Some, to increase their chances, will choose numbers a little above or a little below the natural guesses of 40 or 32 or 25.6 or 20.48. There will be some random guesses as well and some guesses of 50 or more. Unless the group is very unusual, few will guess 0 initially. Not everyone reasons so trenchantly.
If someone plays this game only once or twice, guessing the average of all the guesses is as much a matter of reading the others' intelligence and psychology as it is of following an idea to its logical conclusion.
By the same token and to return to the stimulus, understanding the constraints on legislators is often as important as assessing the legislation under consideration. And it's likely to be more difficult as well.
Economics is nowhere near as clear-cut as mathematics and the above analogy is no doubt a bit strained, but it is nevertheless suggestive. Insisting on being right mathematically (that is, choosing 0 as your number) or right economically (enacting a much larger stimulus bill) is not always a smart thing to do.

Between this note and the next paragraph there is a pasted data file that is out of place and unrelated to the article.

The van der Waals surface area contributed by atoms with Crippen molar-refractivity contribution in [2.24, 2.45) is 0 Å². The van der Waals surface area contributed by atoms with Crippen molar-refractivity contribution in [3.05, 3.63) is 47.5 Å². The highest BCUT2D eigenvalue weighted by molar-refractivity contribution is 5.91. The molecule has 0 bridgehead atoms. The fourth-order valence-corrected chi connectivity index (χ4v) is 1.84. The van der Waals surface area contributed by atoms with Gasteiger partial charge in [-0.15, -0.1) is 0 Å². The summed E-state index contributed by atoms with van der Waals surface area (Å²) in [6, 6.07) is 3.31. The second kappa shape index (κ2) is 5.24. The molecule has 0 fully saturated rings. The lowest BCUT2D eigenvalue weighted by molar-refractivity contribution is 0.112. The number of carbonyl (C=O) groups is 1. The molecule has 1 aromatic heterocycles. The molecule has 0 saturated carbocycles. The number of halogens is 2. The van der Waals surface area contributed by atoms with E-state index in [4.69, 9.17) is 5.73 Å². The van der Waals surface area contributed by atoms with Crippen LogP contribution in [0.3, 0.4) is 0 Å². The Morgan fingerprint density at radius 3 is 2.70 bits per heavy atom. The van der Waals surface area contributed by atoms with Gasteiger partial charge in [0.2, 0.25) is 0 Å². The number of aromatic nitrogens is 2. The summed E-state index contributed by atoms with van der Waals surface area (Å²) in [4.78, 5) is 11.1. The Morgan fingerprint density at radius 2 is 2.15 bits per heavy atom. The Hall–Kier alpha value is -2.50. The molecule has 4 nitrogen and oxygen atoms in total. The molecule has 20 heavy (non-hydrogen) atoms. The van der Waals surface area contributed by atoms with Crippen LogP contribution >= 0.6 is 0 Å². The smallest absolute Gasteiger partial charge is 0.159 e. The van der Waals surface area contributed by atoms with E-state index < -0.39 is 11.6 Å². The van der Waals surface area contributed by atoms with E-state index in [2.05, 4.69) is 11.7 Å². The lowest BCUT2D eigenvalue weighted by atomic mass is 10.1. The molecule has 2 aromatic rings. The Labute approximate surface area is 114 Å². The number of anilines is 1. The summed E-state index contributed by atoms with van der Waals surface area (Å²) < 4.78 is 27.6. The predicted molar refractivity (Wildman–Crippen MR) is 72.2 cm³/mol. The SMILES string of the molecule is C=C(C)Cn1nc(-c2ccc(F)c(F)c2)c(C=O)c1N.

It's certainly not the same thing as being right psychologically (gauging others' number choices) or being right politically (assessing others' partisan commitments).
Some variant of this idea also helps answer the question perennially asked of academics and others: If you're so smart, why aren't you rich? The inverse question posed to financiers and Wall Street types remains unanswered: If you're so dumb, why are you rich?
John Allen Paulos, a professor of mathematics at Temple University, is the author of the best-sellers "Innumeracy" and "A Mathematician Reads the Newspaper," as well as "Irreligion: A Mathematician Explains Why The Arguments for God Just Don't Add Up." His "Who's Counting?" column on ABCNews.com appears the first weekend of every month.